Urotherapy Book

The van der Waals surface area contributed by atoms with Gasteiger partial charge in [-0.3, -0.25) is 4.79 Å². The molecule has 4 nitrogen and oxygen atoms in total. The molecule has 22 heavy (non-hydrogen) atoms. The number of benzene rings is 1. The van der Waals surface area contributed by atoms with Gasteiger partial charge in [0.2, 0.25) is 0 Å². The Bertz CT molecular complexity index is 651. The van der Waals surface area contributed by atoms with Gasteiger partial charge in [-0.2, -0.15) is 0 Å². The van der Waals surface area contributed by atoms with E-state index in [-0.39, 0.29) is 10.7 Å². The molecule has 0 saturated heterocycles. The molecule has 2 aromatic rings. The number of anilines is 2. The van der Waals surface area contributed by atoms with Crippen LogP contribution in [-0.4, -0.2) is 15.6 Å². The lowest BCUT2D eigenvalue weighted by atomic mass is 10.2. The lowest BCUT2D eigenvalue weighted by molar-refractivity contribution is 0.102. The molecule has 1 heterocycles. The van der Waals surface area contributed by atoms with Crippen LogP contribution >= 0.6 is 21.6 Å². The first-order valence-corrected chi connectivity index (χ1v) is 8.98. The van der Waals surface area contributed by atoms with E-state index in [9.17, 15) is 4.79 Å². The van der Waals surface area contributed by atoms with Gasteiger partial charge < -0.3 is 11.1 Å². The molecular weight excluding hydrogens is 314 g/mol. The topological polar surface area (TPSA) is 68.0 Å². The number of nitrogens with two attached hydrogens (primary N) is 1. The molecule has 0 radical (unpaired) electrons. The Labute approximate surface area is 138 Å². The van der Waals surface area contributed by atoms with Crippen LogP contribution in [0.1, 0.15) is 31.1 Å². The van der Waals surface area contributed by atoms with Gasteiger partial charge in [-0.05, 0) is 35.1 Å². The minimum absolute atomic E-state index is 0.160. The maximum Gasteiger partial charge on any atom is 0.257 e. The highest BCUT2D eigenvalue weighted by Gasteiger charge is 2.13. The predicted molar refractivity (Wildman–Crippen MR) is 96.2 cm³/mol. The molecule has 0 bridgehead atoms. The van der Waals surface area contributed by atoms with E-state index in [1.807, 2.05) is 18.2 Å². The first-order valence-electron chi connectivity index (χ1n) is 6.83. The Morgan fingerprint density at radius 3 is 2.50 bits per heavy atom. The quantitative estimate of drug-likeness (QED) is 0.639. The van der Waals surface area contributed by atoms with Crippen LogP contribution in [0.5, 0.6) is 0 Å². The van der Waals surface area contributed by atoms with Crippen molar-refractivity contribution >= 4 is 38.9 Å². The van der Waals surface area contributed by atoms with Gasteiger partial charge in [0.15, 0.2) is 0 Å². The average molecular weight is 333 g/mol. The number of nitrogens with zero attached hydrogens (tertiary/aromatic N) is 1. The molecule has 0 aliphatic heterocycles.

12 impression of therapy adherence. Some children who have a very dilated rectum with no sense of filling will require help with washouts or enemas to kick start the toileting regime. Standard urotherapy Standard urotherapy combines assessment (with registration of voiding frequencies, voiding volumes and incontinence episodes in a bladder diary) and education and demystification, behavioural modification instructions, lifestyle advice regarding fluid intake, and support and encouragement to children and their parents.4,5,6, 1. A crucial part of urotherapy is providing parents and children with good explanations regarding aetiology, prevalence, and pathophysiology. This will reassure parents and help them understand the causes of the child’s wetting accidents and the rationale of the therapy. This will improve compliance. 2. Instructions are given on appropriate fluid intake and regular voiding during the day. Child is encouraged to try to go to the toilet seven times and drink seven glasses per day. 3. Explanation of the correct toilet posture is provided and advised to use a stepping stool for foot support if feet don’t touch the floor easily. Also, they are taught to relax the belly when they voiding. 4. A bladder diary should be kept for self-monitoring and motivation, and to provide the child and parents with insight into treatment progress, compliance and adherence. After introducing the elements of urotherapy, the child practices at home for a maximum of three months. During this practice period, counselling is given during frequent followups which may be face-to-face or telephone/or video. Specific urotherapy When the results of standard urotherapy are unsatisfactory, specific urotherapy is recommended for select sub-types of LUTD. Specific urotherapy is multidisciplinary and comprises specific interventions such as psychological support and behavioural modification, biofeedback, physiotherapy, alarm training, and neuromodulation. It can be combined with pharmacotherapy if indicated. 5-8